• In order to make an assessment of customer satisfaction on credit delivery in rural areas by banks, it is proposed to conduct a survey with the help of an outside agency.

• Keeping in view the importance of post-harvest operations, it is proposed to increase the limit on loans to farmers through the produce marketing scheme from Rs.5 lakh to Rs.10 lakh under priority sector lending.

• There is a realisation amongst bankers that there are increasing business opportunities in financing agriculture, banks are, therefore, urged to continue their efforts to step up credit to agriculture.

(b) Micro-finance

83. The programme of linking self-help groups (SHGs) with the banking system has emerged as the major micro-finance programme in the country. Accordingly, the Union Budget has proposed to enhance the annual target of credit linkage to 2.5 lakh SHGs during 2005-06. As at March 2005, over 14 lakh SHGs were linked to banks and total flow of credit to these SHGs was over Rs.6,300 crore. NABARD and banks have set a target of linking additional 5.85 lakh SHGs to banks by end-March 2007. In order to give further fillip to micro-finance movement, the following measures have been initiated:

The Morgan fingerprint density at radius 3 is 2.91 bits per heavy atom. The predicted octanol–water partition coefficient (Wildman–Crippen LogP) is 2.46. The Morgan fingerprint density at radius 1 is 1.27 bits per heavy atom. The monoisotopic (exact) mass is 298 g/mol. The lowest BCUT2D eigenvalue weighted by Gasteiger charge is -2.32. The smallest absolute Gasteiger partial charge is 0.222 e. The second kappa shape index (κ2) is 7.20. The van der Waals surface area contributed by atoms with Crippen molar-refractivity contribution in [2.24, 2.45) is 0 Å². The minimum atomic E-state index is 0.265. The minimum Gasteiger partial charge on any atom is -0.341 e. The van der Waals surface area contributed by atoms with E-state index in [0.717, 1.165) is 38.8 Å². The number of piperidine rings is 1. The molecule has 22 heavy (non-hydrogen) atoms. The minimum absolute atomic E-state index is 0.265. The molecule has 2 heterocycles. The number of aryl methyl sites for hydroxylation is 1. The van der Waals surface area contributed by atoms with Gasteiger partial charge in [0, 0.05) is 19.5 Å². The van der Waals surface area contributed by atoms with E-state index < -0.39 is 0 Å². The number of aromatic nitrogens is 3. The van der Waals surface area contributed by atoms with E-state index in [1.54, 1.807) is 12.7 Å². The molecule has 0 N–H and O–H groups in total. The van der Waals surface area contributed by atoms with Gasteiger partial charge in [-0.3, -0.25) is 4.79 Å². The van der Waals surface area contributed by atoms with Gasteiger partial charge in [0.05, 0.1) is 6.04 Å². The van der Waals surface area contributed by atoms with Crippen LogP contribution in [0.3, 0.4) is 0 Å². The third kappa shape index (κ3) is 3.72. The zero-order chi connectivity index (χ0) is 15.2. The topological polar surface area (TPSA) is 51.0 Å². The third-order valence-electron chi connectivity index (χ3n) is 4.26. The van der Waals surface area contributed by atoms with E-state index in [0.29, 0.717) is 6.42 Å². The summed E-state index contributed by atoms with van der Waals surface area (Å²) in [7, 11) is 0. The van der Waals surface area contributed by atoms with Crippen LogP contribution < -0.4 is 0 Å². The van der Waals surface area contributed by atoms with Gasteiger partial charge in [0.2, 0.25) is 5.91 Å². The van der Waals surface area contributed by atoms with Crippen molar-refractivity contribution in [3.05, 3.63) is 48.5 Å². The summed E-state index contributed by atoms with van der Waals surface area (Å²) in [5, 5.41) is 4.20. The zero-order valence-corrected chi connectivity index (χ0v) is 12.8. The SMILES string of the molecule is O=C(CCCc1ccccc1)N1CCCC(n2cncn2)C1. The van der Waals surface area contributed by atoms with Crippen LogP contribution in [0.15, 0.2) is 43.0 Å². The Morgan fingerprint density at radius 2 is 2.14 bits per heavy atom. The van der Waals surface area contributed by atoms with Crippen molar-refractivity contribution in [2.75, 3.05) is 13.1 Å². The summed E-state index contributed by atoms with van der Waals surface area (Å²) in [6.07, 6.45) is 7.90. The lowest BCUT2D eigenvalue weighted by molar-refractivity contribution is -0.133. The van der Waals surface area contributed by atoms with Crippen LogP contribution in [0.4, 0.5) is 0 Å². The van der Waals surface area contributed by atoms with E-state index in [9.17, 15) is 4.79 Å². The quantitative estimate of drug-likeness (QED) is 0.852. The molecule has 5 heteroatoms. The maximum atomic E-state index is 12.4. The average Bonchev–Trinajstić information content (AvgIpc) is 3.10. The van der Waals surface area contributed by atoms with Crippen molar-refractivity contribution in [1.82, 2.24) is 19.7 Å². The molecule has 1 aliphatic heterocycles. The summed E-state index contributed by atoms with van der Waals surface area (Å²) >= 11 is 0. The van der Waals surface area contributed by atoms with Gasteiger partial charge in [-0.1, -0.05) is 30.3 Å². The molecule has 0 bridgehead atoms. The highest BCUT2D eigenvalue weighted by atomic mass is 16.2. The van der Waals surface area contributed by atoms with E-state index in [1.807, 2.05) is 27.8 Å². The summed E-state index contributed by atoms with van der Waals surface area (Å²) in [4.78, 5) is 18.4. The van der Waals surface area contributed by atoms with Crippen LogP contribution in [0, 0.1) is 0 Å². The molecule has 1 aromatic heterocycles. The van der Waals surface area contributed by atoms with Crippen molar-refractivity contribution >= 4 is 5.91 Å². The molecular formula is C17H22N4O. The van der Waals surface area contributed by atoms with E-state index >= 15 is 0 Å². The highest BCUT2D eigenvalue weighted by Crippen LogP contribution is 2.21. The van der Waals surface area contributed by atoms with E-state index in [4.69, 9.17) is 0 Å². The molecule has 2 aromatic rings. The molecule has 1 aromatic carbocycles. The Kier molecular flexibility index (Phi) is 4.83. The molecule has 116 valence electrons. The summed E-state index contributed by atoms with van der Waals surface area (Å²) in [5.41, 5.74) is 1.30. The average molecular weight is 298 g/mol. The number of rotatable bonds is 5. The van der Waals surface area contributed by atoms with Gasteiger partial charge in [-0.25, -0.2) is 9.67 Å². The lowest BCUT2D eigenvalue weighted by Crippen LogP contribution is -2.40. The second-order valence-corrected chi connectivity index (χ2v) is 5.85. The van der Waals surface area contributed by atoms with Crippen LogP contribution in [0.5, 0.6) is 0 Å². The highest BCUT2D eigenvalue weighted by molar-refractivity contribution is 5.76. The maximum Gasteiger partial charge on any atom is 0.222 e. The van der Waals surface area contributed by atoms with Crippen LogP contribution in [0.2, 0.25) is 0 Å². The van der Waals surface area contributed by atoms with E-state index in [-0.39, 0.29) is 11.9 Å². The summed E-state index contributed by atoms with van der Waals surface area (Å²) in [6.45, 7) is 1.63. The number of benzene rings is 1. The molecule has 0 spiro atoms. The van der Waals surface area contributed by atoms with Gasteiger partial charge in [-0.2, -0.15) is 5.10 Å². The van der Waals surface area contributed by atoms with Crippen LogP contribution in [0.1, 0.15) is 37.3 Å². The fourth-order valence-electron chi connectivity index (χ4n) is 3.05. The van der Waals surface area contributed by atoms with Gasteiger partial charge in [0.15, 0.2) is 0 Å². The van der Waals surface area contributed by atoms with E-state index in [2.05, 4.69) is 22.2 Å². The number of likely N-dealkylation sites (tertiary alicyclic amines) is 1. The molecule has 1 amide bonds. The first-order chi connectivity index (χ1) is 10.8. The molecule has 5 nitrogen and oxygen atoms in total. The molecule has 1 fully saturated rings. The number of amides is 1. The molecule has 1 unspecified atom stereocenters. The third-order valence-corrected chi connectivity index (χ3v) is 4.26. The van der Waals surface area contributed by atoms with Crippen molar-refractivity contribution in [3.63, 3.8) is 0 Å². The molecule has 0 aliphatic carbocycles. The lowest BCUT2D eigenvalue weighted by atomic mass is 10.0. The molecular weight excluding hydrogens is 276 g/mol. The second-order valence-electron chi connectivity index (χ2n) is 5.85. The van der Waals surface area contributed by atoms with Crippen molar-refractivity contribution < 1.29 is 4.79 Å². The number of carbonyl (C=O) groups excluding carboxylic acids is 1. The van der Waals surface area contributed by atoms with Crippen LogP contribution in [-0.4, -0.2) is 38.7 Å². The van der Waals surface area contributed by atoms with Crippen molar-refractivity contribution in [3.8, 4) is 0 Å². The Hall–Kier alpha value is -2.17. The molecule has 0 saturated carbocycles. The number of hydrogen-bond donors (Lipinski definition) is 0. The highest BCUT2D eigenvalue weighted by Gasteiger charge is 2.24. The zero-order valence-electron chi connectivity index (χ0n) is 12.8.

• The Reserve Bank has enabled non-governmental organisations (NGOs) engaged in micro-finance activities to access ECBs up to US $ 5 million during a financial year for permitted end-use, under automatic route, as an additional channel of resource mobilisation.

• As a follow-up of the Budget proposals, modalities for allowing banks to adopt the agency model by using the infrastructure of civil society organisations, rural kiosks and village knowledge centres for providing credit support to rural and farm sectors and appointment of micro-finance institutions (MFIs) as banking correspondents are being worked out.

(c) Credit Flow to Small Scale Industries

84. The small scale industries (SSI) sector plays a very important role in the development of the economy. While large industries have access to various sources of finance, the SSI sector has to primarily depend on finance from banks and other financial institutions. With a view to further smoothening the flow of credit, the following measures have been initiated:

• The Credit Information Bureau of India Ltd. (CIBIL) is working out a solution that would provide comprehensive credit reports on SSIs.